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Part IV

VTI Vintage Berhad manufactures tile. The amount of inventory in the statement
of financial position for the company consists of raw materials, work in progress and
finished goods. The inventories is valued at the lower of the cost and net realizable value.
There is an illustration shows a following:
The company has 250,000kg of cements which is cost RM45,000 in the warehouse in the
end of the year. The selling price of 10kg cements is RM2. The net realizable value
(NRV) of the 250,000kg cements is (250,000/10)kg x RM2=RM50,000. Therefore, the
amount of the 250,000kg cements should be record at the cost of RM45,000 since the
cost is lower than the amount of NRV(RM50,000).
Since the company is a manufacturing company, the cost of inventory is the cost
of conversion which comprises of direct material, direct labour and attributable
production overhead. In the order to calculate the cost of tiles in work in progress, it need
to identify the proportion of direct material, direct labour and overhead has been used in
the work in progress. The illustration to calculate the cost of 100 tiles in work in progress
as following:
The cost of 100 unit finished goods (tiles) is calculated as below:
Direct material RM 50
Direct labour RM100
Attributable production overhead RM100
RM250
The proportion of the factor used in the work in progress:
Direct material 100% complete
Direct labour 60% complete
Attributable production overhead 70% complete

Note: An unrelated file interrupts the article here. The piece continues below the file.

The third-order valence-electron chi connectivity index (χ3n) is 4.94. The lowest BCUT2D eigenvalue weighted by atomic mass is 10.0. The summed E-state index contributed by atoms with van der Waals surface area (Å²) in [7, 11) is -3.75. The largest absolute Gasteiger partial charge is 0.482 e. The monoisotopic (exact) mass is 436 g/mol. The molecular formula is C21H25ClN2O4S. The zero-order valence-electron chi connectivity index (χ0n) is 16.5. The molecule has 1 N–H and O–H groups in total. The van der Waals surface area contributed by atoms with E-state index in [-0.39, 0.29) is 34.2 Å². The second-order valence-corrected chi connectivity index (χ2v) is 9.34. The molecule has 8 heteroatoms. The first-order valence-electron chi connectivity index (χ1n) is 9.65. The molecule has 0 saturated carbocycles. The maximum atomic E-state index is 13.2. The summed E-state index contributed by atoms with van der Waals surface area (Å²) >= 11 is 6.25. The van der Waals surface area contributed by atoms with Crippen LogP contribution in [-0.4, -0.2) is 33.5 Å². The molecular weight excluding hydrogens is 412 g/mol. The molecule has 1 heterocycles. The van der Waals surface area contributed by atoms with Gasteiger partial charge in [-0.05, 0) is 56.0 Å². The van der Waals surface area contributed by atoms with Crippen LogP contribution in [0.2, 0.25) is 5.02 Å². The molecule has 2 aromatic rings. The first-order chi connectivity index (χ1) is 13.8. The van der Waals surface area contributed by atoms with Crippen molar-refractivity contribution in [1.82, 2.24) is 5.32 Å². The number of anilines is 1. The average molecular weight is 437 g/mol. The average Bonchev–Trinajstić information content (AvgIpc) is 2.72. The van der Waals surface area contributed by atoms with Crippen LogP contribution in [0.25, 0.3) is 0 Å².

Therefore, the cost of 100 unit of tile in work in progress is:
Direct material RM50 x 100% RM 50
Direct labour RM100 x 60% RM 60
Attributable production overhead RM100 x 70% RM 70
Total WIP value RM180

The attributable production overhead is allocated based on normal capacity of
production. For example, VTI Vintage Berhad budgets shows that the normal capacity of
production is the company will manufacture 500,000 units of tiles. The budgeted
attributable production overhead is estimated at RM 2 million. Therefore,
Pre-determined attributable overhead allocation per unit
= RM 2,000,000 / 500,000 units
= RM 4 per unit
During the end of the year 2011, the actual units produced were only 400,000 units which
is below the normal capacity of production, and the actual overhead incurred was RM 2
million per year. In this scenario, the attributable production overhead per unit should not
be increased. It should be based on the normal capacity of production.
Total attributable production overhead allocation for year 2011
= RM 4 x 400,000 units
= RM 1,600,000
RM 400,000 (RM 2,000,000 RM 1,600,000) that was not allocated is expensed off in
the Statement of Profit or Loss in the year end of 2011.
In year 2012, the actual production was 800,000 units which is higher than the
normal capacity of production and the actual overhead was RM 2 million per year. In this
scenario, the attributable production overhead should be based on actual production. This
is to ensure the cost of inventory do not higher than the actual cost incurred.

Attributable production overhead allocation per unit = RM 2,000,000 / 800,000 units
= RM 2.50 per unit
Total attributable production overhead allocation for year 2012
= RM 2.50 x 800,000 units
= RM 2,000,000
Next, this is the illustration which shows write-down of the inventory from cost to
net realisable value. In the statement of financial position of VIT Vintage Company, it
shows that the cost of inventory (tiles) are RM 600,000. When the manager doing annual
stock count, he found that there are RM100,000 of tiles were obsolete include in the RM
600,000of tiles. The RM100,000 of tiles could be sold as spare part at an estimate net
realisable value of RM 40,000. Therefore, the cost of inventory require to revalue as
follow:
Inventory at cost RM 600,000
Less: write down to NRV of obsolete tiles
( RM 100,000 RM 40,000) RM (60,000)
Revised inventory value RM 540,000
The cost of sales is reduced by the revised inventory value. The revised inventory
value will carried forward to the next accounting period in order to match the revenue
from sale of spare parts.